#15 Reek Da Villain

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Posted 16 April 2013 - 12:19 PM

Well, I think we can all agree that the Others are intelligent beings. And someone must be commanding their legions.

#16 lady m

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Posted 16 April 2013 - 12:24 PM

I'm not saying that R'hllor is the force of good, but is the god of Fire.


Ah, okay. I don't believe that either.

#17 Black Crow

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Posted 16 April 2013 - 12:42 PM

There is something that Bran saw whilst unconscious in Game of Thrones in the Land of Always Winter that probably needs destroying


No, he saw something that made him cry out in fear but we're never told what that was. Given that everything else he saw in that vision was more or less in real time, my own theory is that he cried out in fear not because he saw the demon king surrounded by the legions of hell, but because he saw the future.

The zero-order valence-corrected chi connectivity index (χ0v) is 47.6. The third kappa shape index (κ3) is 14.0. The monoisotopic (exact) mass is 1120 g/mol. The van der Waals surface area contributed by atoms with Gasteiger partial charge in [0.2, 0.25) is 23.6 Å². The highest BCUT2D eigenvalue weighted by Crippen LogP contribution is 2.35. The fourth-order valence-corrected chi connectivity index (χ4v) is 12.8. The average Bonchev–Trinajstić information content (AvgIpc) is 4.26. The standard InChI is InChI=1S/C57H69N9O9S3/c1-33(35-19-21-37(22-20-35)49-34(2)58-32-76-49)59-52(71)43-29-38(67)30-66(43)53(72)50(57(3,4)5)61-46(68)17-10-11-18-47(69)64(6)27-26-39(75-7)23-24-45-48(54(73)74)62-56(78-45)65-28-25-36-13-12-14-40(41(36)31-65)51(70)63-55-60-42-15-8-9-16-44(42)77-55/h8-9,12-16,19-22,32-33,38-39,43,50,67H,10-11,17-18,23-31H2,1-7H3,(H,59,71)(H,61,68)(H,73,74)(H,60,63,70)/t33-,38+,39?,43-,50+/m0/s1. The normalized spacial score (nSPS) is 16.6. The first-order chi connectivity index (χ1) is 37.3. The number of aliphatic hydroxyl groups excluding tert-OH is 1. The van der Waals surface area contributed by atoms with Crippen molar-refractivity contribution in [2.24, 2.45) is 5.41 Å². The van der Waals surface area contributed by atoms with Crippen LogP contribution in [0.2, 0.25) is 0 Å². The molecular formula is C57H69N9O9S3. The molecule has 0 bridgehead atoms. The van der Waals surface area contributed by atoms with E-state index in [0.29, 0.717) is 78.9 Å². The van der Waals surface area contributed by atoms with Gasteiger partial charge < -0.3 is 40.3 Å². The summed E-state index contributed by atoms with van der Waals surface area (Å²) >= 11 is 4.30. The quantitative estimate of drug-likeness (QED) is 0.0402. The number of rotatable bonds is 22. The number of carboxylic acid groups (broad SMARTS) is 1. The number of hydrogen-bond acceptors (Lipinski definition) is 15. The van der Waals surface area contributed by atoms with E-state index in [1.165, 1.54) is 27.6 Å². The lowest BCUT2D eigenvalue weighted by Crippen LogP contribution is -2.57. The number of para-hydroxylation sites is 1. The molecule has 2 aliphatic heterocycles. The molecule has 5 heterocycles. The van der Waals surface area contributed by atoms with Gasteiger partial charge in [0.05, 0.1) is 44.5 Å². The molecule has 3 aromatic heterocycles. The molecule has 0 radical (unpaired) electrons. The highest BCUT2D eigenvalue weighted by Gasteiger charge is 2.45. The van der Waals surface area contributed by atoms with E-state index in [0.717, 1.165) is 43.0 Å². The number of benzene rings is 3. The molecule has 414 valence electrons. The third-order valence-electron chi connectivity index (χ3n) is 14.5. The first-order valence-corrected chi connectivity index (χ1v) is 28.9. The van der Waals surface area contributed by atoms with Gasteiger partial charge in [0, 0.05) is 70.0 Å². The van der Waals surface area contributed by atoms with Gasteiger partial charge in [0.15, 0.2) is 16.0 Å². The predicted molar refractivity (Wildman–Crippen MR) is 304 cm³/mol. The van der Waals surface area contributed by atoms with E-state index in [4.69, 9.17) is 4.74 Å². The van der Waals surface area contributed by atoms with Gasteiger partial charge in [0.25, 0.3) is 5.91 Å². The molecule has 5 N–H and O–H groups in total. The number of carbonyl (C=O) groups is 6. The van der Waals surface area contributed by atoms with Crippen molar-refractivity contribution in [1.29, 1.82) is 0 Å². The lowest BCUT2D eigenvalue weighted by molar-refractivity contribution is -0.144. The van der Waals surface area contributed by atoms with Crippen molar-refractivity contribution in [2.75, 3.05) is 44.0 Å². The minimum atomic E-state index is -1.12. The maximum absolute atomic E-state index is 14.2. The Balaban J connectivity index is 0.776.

#18 DarkSnow

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Posted 16 April 2013 - 12:45 PM

No, he saw something that made him cry out in fear but we're never told what that was. Given that everything else he saw in that vision was more or less in real time, my own theory is that he cried out in fear not because he saw the demon king surrounded by the legions of hell, but because he saw the future.

What don't you believe, that R'hllor Is the God of fire? Or That R'hllor is good.

#19 locke and key

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Posted 16 April 2013 - 01:26 PM

I think the red priest actually make up a lot of rhlors powers using sorcery like glamours and shadow babies, i don't think there is a real great other or real rhlor, they're just explanations for the magic in the world.

#20 Leap

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Posted 16 April 2013 - 02:15 PM

Well, I don't think we'll be encountering any God physically. At the most we might see some sort of manifestation of their power (something beyond Melisandre's cool but fairly minor abilities (and by minor, I mean relative to a God)). Personally, I think this will probably be something to do with the Old Gods, because as much as R'hllor has been a fairly large part of the series, he was introduced quite a bit after the Old Gods and the Seven, and we don't have many POV chapters from those who follow that faith - which leads me to believe that it is not neccessarily the side of good, or that we as the reader are supposed to endorse.